|Classification and external resources|
IPEX (immunodysregulation polyendocrinopathy enteropathy X-linked syndrome) is a rare disease linked to the dysfunction of the transcription factor FOXP3, widely considered to be the master regulator of the regulatory T cell lineage.
It leads to the dysfunction of regulatory T-cells and the subsequent autoimmunity. The disorder manifests with autoimmune enteropathy, psoriasiform or eczematous dermatitis, nail dystrophy, autoimmune endocrinopathies (overlapping with those seen in APECED syndrome), and autoimmune skin conditions such as alopecia universalis and bullous pemphigoid.
This autoimmunity is called IPEX and it is the attack from the body's own immune system against the body's own tissues and organs. Early age onset of this disease in males causes severe enlargement of the secondary lymphoid organs, insulin dependent diabetes, eczema, food allergies, and infections. There has been limited success in treating the syndrome by bone marrow transplantation.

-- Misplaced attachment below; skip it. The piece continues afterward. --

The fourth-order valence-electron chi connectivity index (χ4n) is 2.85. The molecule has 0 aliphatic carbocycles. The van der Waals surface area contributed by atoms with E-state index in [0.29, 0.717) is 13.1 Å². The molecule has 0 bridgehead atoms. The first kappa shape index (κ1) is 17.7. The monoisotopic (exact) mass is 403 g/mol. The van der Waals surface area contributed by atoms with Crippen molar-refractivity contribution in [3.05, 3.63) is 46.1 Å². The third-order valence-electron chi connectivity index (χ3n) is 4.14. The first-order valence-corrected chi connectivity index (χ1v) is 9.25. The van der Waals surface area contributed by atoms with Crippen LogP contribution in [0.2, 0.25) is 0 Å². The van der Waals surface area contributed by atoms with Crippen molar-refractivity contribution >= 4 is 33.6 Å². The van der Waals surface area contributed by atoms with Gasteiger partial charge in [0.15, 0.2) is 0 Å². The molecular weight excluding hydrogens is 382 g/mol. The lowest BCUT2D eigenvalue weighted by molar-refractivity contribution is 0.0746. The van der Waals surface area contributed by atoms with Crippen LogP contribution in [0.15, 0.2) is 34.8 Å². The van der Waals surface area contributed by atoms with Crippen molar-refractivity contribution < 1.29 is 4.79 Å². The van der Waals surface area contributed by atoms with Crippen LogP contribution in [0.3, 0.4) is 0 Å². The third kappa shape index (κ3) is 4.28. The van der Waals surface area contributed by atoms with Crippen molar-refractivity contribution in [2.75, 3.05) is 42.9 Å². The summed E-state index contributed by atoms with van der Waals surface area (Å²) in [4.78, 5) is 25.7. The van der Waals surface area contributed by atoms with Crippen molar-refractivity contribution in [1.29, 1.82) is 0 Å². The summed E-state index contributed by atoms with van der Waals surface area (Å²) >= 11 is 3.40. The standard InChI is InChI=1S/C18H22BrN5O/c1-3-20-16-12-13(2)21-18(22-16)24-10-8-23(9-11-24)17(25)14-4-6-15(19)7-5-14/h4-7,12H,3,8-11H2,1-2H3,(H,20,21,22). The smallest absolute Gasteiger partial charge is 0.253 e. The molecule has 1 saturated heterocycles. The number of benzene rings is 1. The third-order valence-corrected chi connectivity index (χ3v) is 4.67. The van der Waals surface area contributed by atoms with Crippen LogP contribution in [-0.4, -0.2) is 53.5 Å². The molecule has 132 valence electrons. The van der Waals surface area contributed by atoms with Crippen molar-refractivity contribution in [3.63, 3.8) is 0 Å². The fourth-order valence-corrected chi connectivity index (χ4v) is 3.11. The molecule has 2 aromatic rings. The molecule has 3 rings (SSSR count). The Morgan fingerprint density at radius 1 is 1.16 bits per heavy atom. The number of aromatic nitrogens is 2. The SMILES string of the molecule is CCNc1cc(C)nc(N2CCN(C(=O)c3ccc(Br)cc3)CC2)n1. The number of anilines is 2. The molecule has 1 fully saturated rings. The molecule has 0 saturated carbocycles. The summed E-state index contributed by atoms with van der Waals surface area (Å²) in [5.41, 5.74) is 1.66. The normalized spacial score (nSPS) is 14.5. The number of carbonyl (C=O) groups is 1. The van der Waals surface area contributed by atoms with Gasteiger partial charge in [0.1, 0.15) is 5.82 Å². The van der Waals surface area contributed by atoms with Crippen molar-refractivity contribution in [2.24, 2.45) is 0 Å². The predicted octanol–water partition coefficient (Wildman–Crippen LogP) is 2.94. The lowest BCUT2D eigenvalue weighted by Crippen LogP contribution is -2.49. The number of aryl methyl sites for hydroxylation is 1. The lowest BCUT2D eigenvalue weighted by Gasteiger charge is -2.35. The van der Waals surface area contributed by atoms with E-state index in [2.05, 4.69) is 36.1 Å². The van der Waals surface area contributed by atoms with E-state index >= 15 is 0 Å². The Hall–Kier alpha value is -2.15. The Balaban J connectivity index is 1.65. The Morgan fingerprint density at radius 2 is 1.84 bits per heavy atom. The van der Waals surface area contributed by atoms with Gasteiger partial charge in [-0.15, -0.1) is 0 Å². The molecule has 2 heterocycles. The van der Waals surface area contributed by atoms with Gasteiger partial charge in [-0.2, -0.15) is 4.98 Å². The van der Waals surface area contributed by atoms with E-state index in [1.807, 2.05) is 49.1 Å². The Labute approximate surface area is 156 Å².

- Yong PL, Russo P, Sullivan KE (May 2008). "Use of Sirolimus in IPEX and IPEX-Like Children". J. Clin. Immunol. 28 (5): 581–7. doi:10.1007/s10875-008-9196-1. PMID 18481161.
- Rapini, Ronald P.; Bolognia, Jean L.; Jorizzo, Joseph L. (2007). Dermatology: 2-Volume Set. St. Louis: Mosby. p. 72. ISBN 1-4160-2999-0.
- Wildin RS, Smyk-Pearson S, Filipovich AH (August 2002). "Clinical and molecular features of the immunodysregulation, polyendocrinopathy, enteropathy, X linked (IPEX) syndrome". J Med Genet 39 (8): 537–45. doi:10.1136/jmg.39.8.537. PMC 1735203. PMID 12161590.
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